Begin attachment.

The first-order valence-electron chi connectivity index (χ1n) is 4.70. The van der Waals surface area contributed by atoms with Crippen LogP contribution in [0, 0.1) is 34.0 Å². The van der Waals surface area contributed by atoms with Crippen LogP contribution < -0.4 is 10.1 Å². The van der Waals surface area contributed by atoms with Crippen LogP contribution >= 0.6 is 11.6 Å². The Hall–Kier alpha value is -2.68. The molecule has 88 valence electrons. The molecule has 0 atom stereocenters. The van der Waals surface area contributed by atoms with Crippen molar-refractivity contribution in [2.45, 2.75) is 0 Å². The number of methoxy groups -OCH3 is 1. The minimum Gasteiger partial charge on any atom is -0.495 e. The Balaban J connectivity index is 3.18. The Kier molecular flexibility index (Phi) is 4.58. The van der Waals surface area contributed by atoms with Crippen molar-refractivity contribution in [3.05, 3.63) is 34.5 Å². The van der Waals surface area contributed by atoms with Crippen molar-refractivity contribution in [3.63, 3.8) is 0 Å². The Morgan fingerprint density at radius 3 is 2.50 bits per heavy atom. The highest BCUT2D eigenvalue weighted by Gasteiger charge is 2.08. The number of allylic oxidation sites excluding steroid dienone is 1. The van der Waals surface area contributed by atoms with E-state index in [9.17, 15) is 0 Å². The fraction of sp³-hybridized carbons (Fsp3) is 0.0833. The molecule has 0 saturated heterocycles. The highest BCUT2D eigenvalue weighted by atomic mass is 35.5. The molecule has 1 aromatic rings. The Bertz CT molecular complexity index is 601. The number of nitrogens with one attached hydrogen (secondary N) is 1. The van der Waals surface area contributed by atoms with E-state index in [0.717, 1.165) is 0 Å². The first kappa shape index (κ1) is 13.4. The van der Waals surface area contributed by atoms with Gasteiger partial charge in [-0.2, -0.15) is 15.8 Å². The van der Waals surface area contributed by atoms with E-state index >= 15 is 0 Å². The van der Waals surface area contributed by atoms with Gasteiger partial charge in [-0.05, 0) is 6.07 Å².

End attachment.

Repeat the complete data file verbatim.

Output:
The first-order valence-electron chi connectivity index (χ1n) is 4.70. The van der Waals surface area contributed by atoms with Crippen LogP contribution in [0, 0.1) is 34.0 Å². The van der Waals surface area contributed by atoms with Crippen LogP contribution < -0.4 is 10.1 Å². The van der Waals surface area contributed by atoms with Crippen LogP contribution >= 0.6 is 11.6 Å². The Hall–Kier alpha value is -2.68. The molecule has 88 valence electrons. The molecule has 0 atom stereocenters. The van der Waals surface area contributed by atoms with Crippen molar-refractivity contribution in [2.45, 2.75) is 0 Å². The number of methoxy groups -OCH3 is 1. The minimum Gasteiger partial charge on any atom is -0.495 e. The Balaban J connectivity index is 3.18. The Kier molecular flexibility index (Phi) is 4.58. The van der Waals surface area contributed by atoms with Crippen molar-refractivity contribution in [3.05, 3.63) is 34.5 Å². The van der Waals surface area contributed by atoms with Crippen molar-refractivity contribution in [3.63, 3.8) is 0 Å². The Morgan fingerprint density at radius 3 is 2.50 bits per heavy atom. The highest BCUT2D eigenvalue weighted by Gasteiger charge is 2.08. The number of allylic oxidation sites excluding steroid dienone is 1. The van der Waals surface area contributed by atoms with E-state index in [9.17, 15) is 0 Å². The fraction of sp³-hybridized carbons (Fsp3) is 0.0833. The molecule has 0 saturated heterocycles. The highest BCUT2D eigenvalue weighted by atomic mass is 35.5. The molecule has 1 aromatic rings. The Bertz CT molecular complexity index is 601. The number of nitrogens with one attached hydrogen (secondary N) is 1. The van der Waals surface area contributed by atoms with E-state index in [0.717, 1.165) is 0 Å². The first kappa shape index (κ1) is 13.4. The van der Waals surface area contributed by atoms with Gasteiger partial charge in [-0.2, -0.15) is 15.8 Å². The van der Waals surface area contributed by atoms with E-state index >= 15 is 0 Å². The van der Waals surface area contributed by atoms with Gasteiger partial charge in [-0.05, 0) is 6.07 Å².